It’s a little after 1pm as I type this, having closed the door on the final all-night stragglers of Lingfest 2103. Concluding my birthday celebrations, a motley gang of revellers visited SE6 for a kickaround beneath a baking hot sun – there will be some sore middle-aged limbs tomorrow! – followed by a shock & awe display of formation drinking to the sound of vintage Quo, Van Halen, Thin Lizzy, Montrose and many more. A splendid time was had by all, though clearing away the empties will take some doing. The recycling wheelie bin is already full. Seriously, there are enough leftovers to open a small off license. My picture shows the footballing contingent regaining their puff (from left to right): Jeff Gilbert, Neil Jeffries, Steve Taylor, yours truly, Nick Shilton (glass of Perrier just out of shot…), Eddie Ling, Jerry Ewing, Richard Thompson, Malcolm Dome and Andy Beare. As some wag later posted on Facebook: “What a finely toned group of athletes”… In case you wondered, some laydeeez were present, but despite promises to the contrary none brought their footie boots!! :-(

Dave Ling Online

Dave Ling Online

_ _ _ _ _ _ _ _ _ _ _ _ _ _ _ _

Saturday 6th July
My appreciation of Vega, who last night played a blinder of a set at the Barfly, grows unabated. Attendance numbers were no doubt affected by a combination of the day’s stifling heat and the fact that Bon Jovi were across town over at the Olympic Park, but the UK band are fast emerging as one of the best up ‘n’ coming talents this isle has to offer. Although my best intentions of catching the night’s support act, a bunch of big-haired Finns called Santa Cruz, were brutally scuppered by a cancelled train I arrived in time for the quartet’s last three tunes… really good stuff if you like your glammy hard rock to be a little on the shrill and obvious side. Goddamn you Network Southeast, or whatever you’re called these days.
The headliners used their hour to perfection with a strong mix of hard rockers and the occasional ballad such as ‘Saviour’ and ‘Headlights’ (the latter a song that I once foolishly mistook for a lighter-waving paean to head lice!) from both of the band’s albums. ‘What The Hell!’, the highly contagious title cut of their current record, might be a Frankenstein’s monster of Warrant’s ‘Cherry Pie’, ‘Lay Your Hands On Me' by Bon Jovi and just about any Def Leppard anthem you could name but when the band are in full pelt they’re pretty much irresistible. Ending with the Joe Elliott-approved video track ‘White Knuckle Ride’ and a self-descriptive ‘Hands In The Air’, Vega set up my weekend to perfection. Here’s what was played: ‘Kiss Of Life’, ‘Not There For You’, ‘You Can’t Run’, ‘She Walks Alone’, ‘Into The Wild’, ‘Saviour’, ‘What The Hell!’, ‘Cry’, ‘Headlights’, ‘Hearts Of Glass’, ‘Stay With Me’, ‘White Knuckle Ride’ and ‘Hands In The Air’.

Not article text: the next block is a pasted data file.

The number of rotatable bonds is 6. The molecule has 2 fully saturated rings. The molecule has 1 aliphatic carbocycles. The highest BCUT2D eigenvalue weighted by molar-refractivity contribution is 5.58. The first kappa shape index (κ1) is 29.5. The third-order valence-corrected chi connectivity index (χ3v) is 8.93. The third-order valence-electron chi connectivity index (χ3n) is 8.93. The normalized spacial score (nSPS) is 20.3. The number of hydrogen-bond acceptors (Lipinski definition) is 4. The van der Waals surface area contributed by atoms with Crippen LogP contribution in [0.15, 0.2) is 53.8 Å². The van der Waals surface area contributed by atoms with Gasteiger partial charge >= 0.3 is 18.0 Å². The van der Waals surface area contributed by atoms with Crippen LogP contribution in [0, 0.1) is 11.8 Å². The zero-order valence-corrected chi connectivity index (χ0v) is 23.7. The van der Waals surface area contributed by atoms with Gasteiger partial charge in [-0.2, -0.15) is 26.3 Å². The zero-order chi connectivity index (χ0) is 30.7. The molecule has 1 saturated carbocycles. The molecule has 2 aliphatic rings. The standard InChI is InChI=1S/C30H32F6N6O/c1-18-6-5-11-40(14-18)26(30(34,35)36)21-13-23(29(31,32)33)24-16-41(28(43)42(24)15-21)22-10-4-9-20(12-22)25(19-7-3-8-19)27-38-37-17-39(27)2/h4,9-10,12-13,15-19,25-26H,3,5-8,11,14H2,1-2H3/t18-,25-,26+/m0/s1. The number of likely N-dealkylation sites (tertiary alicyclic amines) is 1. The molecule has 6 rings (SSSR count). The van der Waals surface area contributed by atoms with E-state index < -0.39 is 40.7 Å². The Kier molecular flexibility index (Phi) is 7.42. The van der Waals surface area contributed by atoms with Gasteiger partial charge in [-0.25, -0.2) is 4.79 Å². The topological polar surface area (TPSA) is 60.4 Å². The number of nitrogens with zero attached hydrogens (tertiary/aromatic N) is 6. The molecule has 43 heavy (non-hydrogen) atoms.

_ _ _ _ _ _ _ _ _ _ _ _ _ _ _ _

Friday 5th July
Still bleary-eyed, I made my way to central London for a face-to-face interview with an early childhood crush. Is there a tube station at Devil Gate Drive? Yes, of course I was meeting the one and only Suzi Quatro. What a warm, nice person she turned out to be. We sat and chatted for a while after the tape went off. At 63 she’s kept herself in good nick, too!
With time to kill before the evening’s encounter with Gov’t Mule, I returned to Camden and invested in a couple of pairs of my now trademark black skinny jeans and a very cool leather jacket as a birthday present to myself.
My interview with Warren Haynes was a little more hurried than I’d have liked, but the guitarist/vocalist was in entertaining form whilst giving the lowdown on the band’s forthcoming album, ‘Shout!’, which is due via Provogue in September. A special bonus edition offers alternate version of its 11 songs with an impressive – sometimes very surprising – set of special guest vocalists. I’ve heard all but two of its songs, and it’s great!
The show lived up to the group’s sky-high standards, though I preferred the first of their two sets as they became a little too bogged down in muso rambling after the interval. Reeves Gabrels of Bowie’s Tin Machine fame joined them for a great encore of ‘Rocking In The Free World’, and Elliott Randall (Steely Dan/Doobie Brothers) played on a cover of Albert King’s ‘Breaking Up Somebody’s Home’ that also featured some searing sax work from Joe McGlohon. I was extremely impressed by Under The Bridge – a great little venue though of course in a very regrettable location (part of Stamford Bridge… spit!). It was a good job I had the inoculations! Here’s the set-list: ‘Blind Man In The Dark’, ‘Bad Little Doggie’, ‘Brand New Angel’, ‘Mr Man’, ‘Unring The Bell’, ‘Endless Parade’, ‘Thorazine Shuffle’/’Funny Little Tragedy’, ‘Kind Of Bird’, ‘Captured’, ‘Larger Than Life’, ‘Birth Of The Mule’, ‘Scared To Live’, ‘Breaking Up Somebody’s Home’ and ‘Rocking In The Free World’.